It seems as though the COVID-19 crisis has led many travel advisors to take a good hard look at their businesses. In my law practice, I’m speaking to advisors every day who are shoring up their Terms and Conditions documents, re-vamping their workflow, refining their niche and marketing plans, and just generally taking stock of what they’ll need to do to be competitive in the new landscape of travel. And more than ever before, I’m also speaking to travel advisors who are either re-evaluating their relationship with their host agency, or who are independent and thinking of affiliating with a host for the first time.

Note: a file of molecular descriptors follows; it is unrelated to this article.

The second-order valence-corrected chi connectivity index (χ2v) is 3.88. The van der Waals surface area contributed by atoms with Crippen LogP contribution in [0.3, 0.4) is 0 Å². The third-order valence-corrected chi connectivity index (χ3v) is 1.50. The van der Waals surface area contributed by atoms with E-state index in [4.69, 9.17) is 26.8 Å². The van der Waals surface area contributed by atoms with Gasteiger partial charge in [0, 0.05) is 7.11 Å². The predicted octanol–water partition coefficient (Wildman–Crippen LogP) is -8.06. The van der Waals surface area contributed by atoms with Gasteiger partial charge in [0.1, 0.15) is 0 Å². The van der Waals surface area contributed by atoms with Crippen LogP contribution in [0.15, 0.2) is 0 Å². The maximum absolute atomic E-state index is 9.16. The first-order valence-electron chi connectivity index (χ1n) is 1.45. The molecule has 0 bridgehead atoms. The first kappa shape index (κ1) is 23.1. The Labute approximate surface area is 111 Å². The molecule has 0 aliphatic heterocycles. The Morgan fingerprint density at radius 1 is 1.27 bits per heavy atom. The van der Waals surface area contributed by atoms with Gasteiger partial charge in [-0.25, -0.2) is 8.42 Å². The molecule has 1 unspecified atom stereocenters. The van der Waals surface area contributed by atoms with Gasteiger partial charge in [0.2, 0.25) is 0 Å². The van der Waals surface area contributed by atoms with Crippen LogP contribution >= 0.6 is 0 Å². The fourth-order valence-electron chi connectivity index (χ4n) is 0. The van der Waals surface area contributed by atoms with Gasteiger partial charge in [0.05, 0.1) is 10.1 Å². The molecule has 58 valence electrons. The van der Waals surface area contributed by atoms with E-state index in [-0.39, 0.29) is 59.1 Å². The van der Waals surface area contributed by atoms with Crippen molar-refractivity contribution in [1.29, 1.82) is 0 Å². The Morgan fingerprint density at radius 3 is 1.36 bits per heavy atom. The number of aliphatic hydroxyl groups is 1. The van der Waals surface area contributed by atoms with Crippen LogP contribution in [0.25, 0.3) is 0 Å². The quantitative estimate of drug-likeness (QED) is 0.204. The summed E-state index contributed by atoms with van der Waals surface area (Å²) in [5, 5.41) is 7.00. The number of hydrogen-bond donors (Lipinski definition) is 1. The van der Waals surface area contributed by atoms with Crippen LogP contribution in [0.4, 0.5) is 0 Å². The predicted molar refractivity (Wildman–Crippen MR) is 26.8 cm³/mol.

Whether you’re at an ARC-accredited agency and thinking about making a change, or you’re a relatively new advisor who’s rethinking whether your current host is a good fit, it’s important to remember that when you affiliate with a host agency, you’re entering into a contractual arrangement that has legal consequences. So, with that in mind, here are some legal considerations you might want to think about when considering whether to affiliate with a host, and which host agency to choose.
Do Your Research
There are many reputable host agencies out there, but there are also some outfits that are little more than multi-level marketing schemes. There are even some out-and-out scams! Start your research by visiting the website of the Professional Association of Travel Hosts (“PATH”). Host agencies that affiliate with PATH agree to adhere to a code of ethics, and those standards are a good baseline to protect you.